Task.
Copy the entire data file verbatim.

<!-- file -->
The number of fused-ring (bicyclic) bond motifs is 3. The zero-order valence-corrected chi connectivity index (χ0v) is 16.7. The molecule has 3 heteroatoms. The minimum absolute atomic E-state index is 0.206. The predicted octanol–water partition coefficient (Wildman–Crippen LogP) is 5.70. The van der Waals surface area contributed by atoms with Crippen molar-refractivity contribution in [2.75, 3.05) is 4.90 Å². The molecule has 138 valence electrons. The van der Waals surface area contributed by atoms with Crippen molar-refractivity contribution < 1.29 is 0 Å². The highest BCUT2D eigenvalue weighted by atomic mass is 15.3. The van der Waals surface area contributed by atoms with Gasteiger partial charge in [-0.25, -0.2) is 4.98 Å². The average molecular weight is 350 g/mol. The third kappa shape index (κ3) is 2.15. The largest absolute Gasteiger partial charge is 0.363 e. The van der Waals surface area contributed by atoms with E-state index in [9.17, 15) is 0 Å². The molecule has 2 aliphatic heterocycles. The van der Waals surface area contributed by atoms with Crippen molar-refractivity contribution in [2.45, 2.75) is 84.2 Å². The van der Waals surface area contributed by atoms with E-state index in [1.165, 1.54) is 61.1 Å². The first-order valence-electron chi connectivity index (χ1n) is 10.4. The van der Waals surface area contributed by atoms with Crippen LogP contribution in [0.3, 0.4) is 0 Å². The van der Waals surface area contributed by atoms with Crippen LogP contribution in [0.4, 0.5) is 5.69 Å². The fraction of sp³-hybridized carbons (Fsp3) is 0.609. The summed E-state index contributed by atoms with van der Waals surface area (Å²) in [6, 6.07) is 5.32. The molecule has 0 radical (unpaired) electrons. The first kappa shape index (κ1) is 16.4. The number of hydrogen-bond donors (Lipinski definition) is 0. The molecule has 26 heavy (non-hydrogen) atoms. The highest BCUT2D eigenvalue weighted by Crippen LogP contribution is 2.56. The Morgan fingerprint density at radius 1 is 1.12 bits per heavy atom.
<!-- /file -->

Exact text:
The number of fused-ring (bicyclic) bond motifs is 3. The zero-order valence-corrected chi connectivity index (χ0v) is 16.7. The molecule has 3 heteroatoms. The minimum absolute atomic E-state index is 0.206. The predicted octanol–water partition coefficient (Wildman–Crippen LogP) is 5.70. The van der Waals surface area contributed by atoms with Crippen molar-refractivity contribution in [2.75, 3.05) is 4.90 Å². The molecule has 138 valence electrons. The van der Waals surface area contributed by atoms with Crippen molar-refractivity contribution < 1.29 is 0 Å². The highest BCUT2D eigenvalue weighted by atomic mass is 15.3. The van der Waals surface area contributed by atoms with Gasteiger partial charge in [-0.25, -0.2) is 4.98 Å². The average molecular weight is 350 g/mol. The third kappa shape index (κ3) is 2.15. The largest absolute Gasteiger partial charge is 0.363 e. The van der Waals surface area contributed by atoms with E-state index in [9.17, 15) is 0 Å². The molecule has 2 aliphatic heterocycles. The van der Waals surface area contributed by atoms with Crippen molar-refractivity contribution in [2.45, 2.75) is 84.2 Å². The van der Waals surface area contributed by atoms with E-state index in [1.165, 1.54) is 61.1 Å². The first-order valence-electron chi connectivity index (χ1n) is 10.4. The van der Waals surface area contributed by atoms with Crippen LogP contribution in [0.3, 0.4) is 0 Å². The van der Waals surface area contributed by atoms with Crippen LogP contribution in [0.4, 0.5) is 5.69 Å². The fraction of sp³-hybridized carbons (Fsp3) is 0.609. The summed E-state index contributed by atoms with van der Waals surface area (Å²) in [6, 6.07) is 5.32. The molecule has 0 radical (unpaired) electrons. The first kappa shape index (κ1) is 16.4. The number of hydrogen-bond donors (Lipinski definition) is 0. The molecule has 26 heavy (non-hydrogen) atoms. The highest BCUT2D eigenvalue weighted by Crippen LogP contribution is 2.56. The Morgan fingerprint density at radius 1 is 1.12 bits per heavy atom.